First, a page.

My Favorite NPC Lived, Thanks To System Mechanics

Last time, I talked about an NPC I fell in love with (Anneliese), and hoped the PCs wouldn’t kill. They didn’t kill her. Amusingly, they didn’t kill *anyone*, although they did beat a lot of people up quite significantly. The others escaped, but they left Anneliese behind because she was hobbled and the intelligence agent didn’t like her anyway.

So… the PCs gave her a ride back to town to get healing. Seriously. Now, obviously, the players themselves get credit for making fun RP decisions instead of killing everyone in sight. But, it’s not just them…

The System Itself Helped

This is where the fact that we were playing Fate Core and not D&D helped. One of the fundamental differences is that combat is a heavy focus of D&D, and lethal combat is the norm. You have to actively take steps to avoid killing your target, unless you just get lucky on damage rolls and put them into the disabled/bleeding out state (and with my Cleric slinging around Save or Die spells… yeah).

In Fate Core, killing people is not the norm. You “take them out” of combat, and it takes an active action after the fact to kill them. If people concede, typically they won’t die in that scene (otherwise they probably won’t concede). The difference between it being an extra step to kill, as opposed to an extra step to not kill. That distinction seems small, but the subtle change makes a major difference in how players approach it.

Another way the system helped is by shifting the focus. I had a player remark at the end of the night that Fate was quite good at encouraging storytelling out of the session. Storytelling tends to flow better if you’re not murdering everyone you meet, and this NPC had lots to say. We had a rather silly exchange on the way back to town after the fight, when two PCs were arguing over who to bring the crate they retrieved back to (one NPC wanted it back unopened, the other wanted to study it before returning it). Anneliese kept interjecting herself into this conversation, because she could, and it fueled things along really well. Can’t do that if she’s dead.

That exchange between the PCs ended in them having a contest of wills (rather than one of stabbing), and the player who lost it remarked afterward that she was okay with the outcome because it felt fair, and that she got to play her character out really well, so the outcome had some kind of narrative sense to it. That meant a lot to me, as the DM.

One of the reasons we get that storytelling focus is that the mechanics are much simpler, and don’t get in the way of telling a good story. In fact, one of Fate’s key rules literally is “Never let the rules get in the way of a good narrative.”

When Systems Hinder

One of the things that D&D does really well is give you that dungeon crashing heroic experience. What doesn’t it do well? Lots of other things.

D&D is a complex game, and 3.5 (the preferred version around here) is especially so (5e is a positive step away from excessive complexity). There’s rules and mechanics for almost everything you can do in combat. There’s tons of modifiers to things. Figuring out what you can do at high level and keeping track of all the math gets complicated, and it sucks up time and brain cycles.

Calculating attack at high level
You forgot the modifiers from Prayer, Shaken, Giantsbane, partial concealment, Fatigue, and Enlarge Person.

That weight tends to be a hindrance to simple storytelling, because I keep having to go look up exactly how grapples work to see if I can pin someone and put them into an arm bar, instead of just saying “I try to wrestle this guy down and put him into an arm bar” and doing the roll.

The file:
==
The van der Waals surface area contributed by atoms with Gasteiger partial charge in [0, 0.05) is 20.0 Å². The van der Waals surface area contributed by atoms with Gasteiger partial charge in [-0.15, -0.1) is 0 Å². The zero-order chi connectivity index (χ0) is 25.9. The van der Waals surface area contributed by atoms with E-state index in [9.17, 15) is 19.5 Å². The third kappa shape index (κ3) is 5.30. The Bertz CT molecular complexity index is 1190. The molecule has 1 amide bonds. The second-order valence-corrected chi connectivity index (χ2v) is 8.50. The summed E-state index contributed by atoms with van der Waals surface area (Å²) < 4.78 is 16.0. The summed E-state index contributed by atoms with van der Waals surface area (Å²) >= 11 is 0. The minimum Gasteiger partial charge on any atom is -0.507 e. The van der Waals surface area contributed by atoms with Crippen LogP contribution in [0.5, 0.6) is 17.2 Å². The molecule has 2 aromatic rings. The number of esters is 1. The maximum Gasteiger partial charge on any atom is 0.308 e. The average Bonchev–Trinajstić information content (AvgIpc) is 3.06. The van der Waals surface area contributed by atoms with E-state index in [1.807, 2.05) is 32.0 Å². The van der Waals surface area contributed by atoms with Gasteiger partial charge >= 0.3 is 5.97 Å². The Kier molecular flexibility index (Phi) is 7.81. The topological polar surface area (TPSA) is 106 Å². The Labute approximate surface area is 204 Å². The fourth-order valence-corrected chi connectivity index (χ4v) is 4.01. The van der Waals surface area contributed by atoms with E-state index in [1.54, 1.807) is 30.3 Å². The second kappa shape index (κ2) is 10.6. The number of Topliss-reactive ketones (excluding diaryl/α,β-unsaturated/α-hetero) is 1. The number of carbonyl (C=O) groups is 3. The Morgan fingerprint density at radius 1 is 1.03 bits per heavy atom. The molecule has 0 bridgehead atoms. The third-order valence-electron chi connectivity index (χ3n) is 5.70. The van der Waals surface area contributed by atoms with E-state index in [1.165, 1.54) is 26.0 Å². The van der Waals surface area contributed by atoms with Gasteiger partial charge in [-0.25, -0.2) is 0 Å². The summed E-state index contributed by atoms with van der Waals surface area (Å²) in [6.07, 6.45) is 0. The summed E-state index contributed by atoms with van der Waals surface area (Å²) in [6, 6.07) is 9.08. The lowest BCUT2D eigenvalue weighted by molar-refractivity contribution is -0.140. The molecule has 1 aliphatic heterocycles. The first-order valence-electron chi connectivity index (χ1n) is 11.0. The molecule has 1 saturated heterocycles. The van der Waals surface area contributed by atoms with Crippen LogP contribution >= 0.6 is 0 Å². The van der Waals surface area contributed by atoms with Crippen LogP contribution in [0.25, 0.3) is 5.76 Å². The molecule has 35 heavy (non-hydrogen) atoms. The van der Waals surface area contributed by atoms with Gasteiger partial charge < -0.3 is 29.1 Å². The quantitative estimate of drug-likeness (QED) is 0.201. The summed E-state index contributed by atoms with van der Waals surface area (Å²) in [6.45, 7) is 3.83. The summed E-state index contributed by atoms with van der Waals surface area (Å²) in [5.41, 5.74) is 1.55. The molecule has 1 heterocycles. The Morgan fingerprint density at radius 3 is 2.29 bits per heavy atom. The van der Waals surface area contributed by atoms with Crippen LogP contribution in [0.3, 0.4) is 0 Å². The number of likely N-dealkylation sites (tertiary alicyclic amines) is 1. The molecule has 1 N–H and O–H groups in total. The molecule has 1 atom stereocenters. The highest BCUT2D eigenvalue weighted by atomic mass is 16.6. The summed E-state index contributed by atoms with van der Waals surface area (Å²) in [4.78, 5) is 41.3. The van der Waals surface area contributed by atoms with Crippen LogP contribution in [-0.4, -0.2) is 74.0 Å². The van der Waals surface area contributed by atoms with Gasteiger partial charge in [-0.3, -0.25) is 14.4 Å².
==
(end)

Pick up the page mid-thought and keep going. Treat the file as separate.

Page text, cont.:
Don’t get me wrong. It’s certainly possible to do a narrative heavy game in D&D, it’s just harder. The system is not helping you with the crushing weight of rules it’s got, and doing it is making your job harder as opposed to a game designed for it.

Would I Use Fate Over D&D Again?

Short answer? Yes.

Long answer? It depends on the players. Some players really like the complexity in D&D and they feel they’re losing something in Fate, so they wouldn’t be as happy. If I’m DMing for that group, I’d use D&D.

Other players, especially the ones who don’t game a lot and/or have difficulties with math, LOVED the simplified mechanics and focus change that Fate brought. They were happier and more eager to do stuff, because they had an easier time translating what they wanted to do into game actions and understanding their likelihood of success.

We’re still trying to nail down exactly how we want magic to work in Fate (as Fate Core has no magic system built in, and magic is pretty key to the setting I’m using), but I think we’re pretty close there after trying a couple of different things. Overall it was a very positive experience, and I can definitely see mixing some Fate campaigns in between our D&D campaigns.

Pathfinder Online Never Had A Chance

Between my vacation and Diablo III’s 2.3 patch invigorating the game, I’ve lost my momentum in FFXIV. I want to login… then I don’t because something more interesting comes up. Hopefully I can turn that around soon, because I want to get back into it. But damn, 2.3 is an amazing patch from an amazing expansion. Considering where Diablo III was originally, Reaper of Souls might be the single greatest expansion ever made. It completely turned the game around.

Pathfinder Online Layoffs and Possible Shutdown

The news today is Pathfinder Online’s layoffs. First of all, my condolences to everyone who lost their job. That’s terrible and I wish it on nobody (except Stephen Harper, but he’s got a MP pension for life so he’ll be fine).  Most of the dev team is gone, with just the leads remaining to try and get the next two patches out. No new features are in development unless they can get more funding, which means dealing with a publisher and likely selling the company to said publisher. The server is still up for this month, due to subscription money, but that’s the only reason the lights are still on.